70 Years of Musical History, celebrated, Setar pays homage to Carnival – first of three installments

We forgive the steep phone and data rates, the potholes in the road, the soaring prices in the supermarket, the Tribute to 70 years of Carnaval Music-Gala Concert, made up for it all.

It was a fabulous evening.

It would be interesting to brainstorm one day in an attempt to crack the secret of Aruba’s Carnival, what makes it so beloved, so appreciated, so desired. Carnavalistas go into debt in order to shine on parade, grown men and women dedicate weeks to glue-guns and rhinestones, kids are taught to do the Carnival shuffle, from an early age.

So, what is it that grips us all, from early January to mid-February? They call it Carnival fever, and it’s fueled, and spun to a high pitch, by music.

That music was celebrated Friday night, hits originally composed for Steelpan or Brassband, and sung as Calypso, Roadmarch, Tumba and Soca, made up the 28 performances by 23 singers, some presented medleys, some a straightforward rendition of their own mega-hit. A few sang tributes to musical giants who left us.

The idea for a concert paying homage to the music that propels the Carnival machine forward, hatched in the mind of Setar’s eternal director Roland Croes, who is a musician. Did you know that? I heard he plays the trumpet. He picked Carlos Bislip for musical direction, then he personally chose the songs. He came to all rehearsals and was on hand on concert-night to see how much the public enjoyed it.

Carlos, you did an admirable job. It was fun to see your mom at 92, dancing with her walker, just as you promised.

The Setar Big Band put together by Carlos enjoyed an impressive brass section, 4 trumpets, 4 trombones, 5 saxophones, besides a a rhythm-section with 9 musicians, 1 drummer, 3 percussionists, 1 pianist, 1 bass, 1 keyboard, 1 guitar, 1 panplayer and an accordionist, supported by 4 vocalists.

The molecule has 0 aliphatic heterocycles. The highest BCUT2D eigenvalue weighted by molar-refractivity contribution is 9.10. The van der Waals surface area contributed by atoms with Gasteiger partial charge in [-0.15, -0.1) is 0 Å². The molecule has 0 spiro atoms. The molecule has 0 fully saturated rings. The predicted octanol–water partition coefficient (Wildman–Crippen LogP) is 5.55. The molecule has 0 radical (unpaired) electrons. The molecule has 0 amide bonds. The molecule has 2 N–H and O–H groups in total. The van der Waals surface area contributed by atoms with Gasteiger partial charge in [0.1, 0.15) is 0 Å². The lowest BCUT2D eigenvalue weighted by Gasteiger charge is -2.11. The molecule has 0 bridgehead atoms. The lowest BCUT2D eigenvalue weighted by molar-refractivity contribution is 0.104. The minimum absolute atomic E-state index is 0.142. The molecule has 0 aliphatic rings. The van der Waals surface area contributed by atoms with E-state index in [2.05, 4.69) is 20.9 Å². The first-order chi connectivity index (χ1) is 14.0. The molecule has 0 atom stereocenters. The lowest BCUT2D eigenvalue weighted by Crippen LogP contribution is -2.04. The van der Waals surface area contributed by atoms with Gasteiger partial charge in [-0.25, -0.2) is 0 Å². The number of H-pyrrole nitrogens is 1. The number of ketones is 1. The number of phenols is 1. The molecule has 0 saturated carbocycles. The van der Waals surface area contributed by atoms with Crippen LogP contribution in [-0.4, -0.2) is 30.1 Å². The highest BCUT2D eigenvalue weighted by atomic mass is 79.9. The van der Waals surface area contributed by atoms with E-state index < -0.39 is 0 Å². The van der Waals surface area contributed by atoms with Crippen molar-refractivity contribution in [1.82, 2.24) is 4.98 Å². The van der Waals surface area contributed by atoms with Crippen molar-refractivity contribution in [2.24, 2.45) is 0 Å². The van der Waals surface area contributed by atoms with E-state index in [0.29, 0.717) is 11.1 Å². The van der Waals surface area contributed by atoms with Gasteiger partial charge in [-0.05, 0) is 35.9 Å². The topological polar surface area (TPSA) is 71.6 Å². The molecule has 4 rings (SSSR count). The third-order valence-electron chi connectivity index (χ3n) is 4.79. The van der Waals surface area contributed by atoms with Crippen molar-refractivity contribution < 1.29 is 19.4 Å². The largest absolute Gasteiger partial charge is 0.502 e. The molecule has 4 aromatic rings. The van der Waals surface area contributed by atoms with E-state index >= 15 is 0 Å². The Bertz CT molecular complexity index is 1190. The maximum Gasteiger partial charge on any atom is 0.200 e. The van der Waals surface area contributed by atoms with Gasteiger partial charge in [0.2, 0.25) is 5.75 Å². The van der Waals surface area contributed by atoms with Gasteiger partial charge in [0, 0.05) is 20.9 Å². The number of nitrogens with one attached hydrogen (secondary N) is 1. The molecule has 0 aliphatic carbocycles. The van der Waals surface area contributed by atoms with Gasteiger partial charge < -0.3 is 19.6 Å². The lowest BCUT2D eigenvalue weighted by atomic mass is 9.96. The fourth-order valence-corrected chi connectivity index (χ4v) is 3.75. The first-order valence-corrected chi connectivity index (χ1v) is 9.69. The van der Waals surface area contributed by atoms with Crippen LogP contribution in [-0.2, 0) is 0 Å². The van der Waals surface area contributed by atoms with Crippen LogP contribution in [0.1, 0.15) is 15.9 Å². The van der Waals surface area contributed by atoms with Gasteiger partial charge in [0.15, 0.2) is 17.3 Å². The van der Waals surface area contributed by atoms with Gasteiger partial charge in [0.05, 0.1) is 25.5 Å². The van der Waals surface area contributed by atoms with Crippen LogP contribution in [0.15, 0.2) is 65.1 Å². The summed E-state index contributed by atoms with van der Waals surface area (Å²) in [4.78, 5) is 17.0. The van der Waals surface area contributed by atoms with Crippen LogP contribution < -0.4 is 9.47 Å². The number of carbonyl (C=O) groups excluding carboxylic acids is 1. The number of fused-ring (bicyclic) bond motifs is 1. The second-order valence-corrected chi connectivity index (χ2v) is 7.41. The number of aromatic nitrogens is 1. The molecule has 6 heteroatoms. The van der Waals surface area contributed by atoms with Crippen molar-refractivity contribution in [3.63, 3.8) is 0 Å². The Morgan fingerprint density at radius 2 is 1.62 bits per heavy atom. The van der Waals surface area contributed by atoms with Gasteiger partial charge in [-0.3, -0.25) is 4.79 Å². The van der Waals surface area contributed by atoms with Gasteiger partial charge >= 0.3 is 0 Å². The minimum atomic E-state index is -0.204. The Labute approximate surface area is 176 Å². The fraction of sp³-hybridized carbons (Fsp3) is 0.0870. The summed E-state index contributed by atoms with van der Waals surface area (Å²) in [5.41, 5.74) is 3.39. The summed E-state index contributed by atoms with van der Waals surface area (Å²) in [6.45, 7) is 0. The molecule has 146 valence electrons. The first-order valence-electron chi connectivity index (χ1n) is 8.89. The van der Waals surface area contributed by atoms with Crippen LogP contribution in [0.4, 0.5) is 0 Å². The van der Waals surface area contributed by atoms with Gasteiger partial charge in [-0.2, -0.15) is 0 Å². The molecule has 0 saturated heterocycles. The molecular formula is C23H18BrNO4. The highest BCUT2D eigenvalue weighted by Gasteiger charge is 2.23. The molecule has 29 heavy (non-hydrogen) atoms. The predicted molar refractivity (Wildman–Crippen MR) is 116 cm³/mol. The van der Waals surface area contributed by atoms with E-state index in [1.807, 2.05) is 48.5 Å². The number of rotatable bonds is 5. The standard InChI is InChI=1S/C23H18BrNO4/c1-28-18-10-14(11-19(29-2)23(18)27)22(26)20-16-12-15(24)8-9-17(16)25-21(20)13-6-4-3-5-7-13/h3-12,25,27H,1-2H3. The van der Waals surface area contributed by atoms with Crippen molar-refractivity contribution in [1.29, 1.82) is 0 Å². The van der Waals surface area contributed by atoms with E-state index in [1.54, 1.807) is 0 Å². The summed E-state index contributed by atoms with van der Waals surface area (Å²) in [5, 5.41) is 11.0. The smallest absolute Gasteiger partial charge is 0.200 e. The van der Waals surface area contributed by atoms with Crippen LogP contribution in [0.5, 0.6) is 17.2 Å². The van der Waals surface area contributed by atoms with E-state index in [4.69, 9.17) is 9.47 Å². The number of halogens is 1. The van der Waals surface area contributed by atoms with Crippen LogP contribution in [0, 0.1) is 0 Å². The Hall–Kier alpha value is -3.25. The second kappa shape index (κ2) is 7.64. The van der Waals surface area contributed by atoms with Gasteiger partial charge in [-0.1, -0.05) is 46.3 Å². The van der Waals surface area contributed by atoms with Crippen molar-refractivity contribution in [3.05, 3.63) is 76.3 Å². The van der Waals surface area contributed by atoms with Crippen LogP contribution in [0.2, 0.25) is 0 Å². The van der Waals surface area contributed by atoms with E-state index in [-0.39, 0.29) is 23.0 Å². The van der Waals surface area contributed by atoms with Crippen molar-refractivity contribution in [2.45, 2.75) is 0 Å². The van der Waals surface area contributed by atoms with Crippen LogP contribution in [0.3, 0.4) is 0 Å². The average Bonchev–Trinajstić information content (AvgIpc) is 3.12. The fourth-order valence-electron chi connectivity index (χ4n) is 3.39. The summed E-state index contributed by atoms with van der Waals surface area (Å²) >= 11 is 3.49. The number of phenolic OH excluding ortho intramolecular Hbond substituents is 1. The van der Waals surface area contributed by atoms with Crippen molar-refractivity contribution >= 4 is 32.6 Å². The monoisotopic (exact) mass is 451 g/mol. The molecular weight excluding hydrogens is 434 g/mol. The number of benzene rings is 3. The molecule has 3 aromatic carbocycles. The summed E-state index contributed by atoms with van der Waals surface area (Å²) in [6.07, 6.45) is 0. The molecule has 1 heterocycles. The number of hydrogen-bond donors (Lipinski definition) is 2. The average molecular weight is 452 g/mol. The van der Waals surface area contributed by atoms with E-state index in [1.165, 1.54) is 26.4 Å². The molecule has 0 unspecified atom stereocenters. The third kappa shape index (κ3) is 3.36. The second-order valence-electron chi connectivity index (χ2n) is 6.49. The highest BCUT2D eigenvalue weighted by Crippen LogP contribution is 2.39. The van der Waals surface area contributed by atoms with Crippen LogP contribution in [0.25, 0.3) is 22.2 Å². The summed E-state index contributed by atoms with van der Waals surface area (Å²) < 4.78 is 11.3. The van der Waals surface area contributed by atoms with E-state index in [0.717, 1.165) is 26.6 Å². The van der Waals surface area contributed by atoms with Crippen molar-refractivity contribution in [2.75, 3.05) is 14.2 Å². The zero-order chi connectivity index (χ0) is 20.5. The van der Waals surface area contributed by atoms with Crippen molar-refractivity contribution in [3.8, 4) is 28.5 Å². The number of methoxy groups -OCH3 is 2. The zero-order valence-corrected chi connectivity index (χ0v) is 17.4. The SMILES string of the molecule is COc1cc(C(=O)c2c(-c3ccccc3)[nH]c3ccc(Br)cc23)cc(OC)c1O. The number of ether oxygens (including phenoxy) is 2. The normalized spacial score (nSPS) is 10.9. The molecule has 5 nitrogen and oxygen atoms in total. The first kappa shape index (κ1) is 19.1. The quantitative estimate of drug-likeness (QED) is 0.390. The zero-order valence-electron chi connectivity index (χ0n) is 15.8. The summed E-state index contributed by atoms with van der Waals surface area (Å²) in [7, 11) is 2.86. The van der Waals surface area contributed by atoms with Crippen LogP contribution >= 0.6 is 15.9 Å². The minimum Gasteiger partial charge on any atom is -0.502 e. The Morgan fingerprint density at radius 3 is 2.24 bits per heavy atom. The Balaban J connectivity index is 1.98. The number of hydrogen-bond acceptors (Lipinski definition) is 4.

They produced a huge wall of sound, and kept the audience on their feet, most of the night, with just two short intermissions to give the trumpet and trombone players an opportunity to rest their lips

Perhaps for the 140th year tribute concert, Setar could offer standing-room only, no tables, no gala format, so that more people could enjoy the show. Also the scanner had better work for the 140th anniversary concert, to make the long line to enter, obsolete.

The evening was recorded by TeleAruba. The footage will be edited, and my suggestion is two edits, one version of the concert in its entirety, and the other a historical documentary, peppered with archival footage of the original performances of yesteryears.

I will click channel 13 to watch it.

The evening’s narration, researched and written by Gregory Richardson, Phd, was excellent and so were the knowledgeable emcees, Cherry and Lenny, both popular radio personalities, sworn Carnival-lovers, Cherryldine Buckley and Lenny Denz.

The evening took off with music originally played by Aruba’s first steelpan band, The Invaders, which was directed by the late Edgar Connor, whose sons and grandsons, members of the Aruba Pan Man Foundation, keep the genre alive on the island.

A tribute to a legend of the past, Lord Boxoe, was sung by the King of Happy Hour, Loyd Baptiste, a talented calypsonian, who was chief entertainer at the hotels here in the 70s and 80s. Lord Boxoe pioneered the Calypso in Papiamento and delighted audiences with his double-entendre, cheeky, spicy, double-meaning compositions.

More tomorrow….

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January 08, 2024
Rona Coster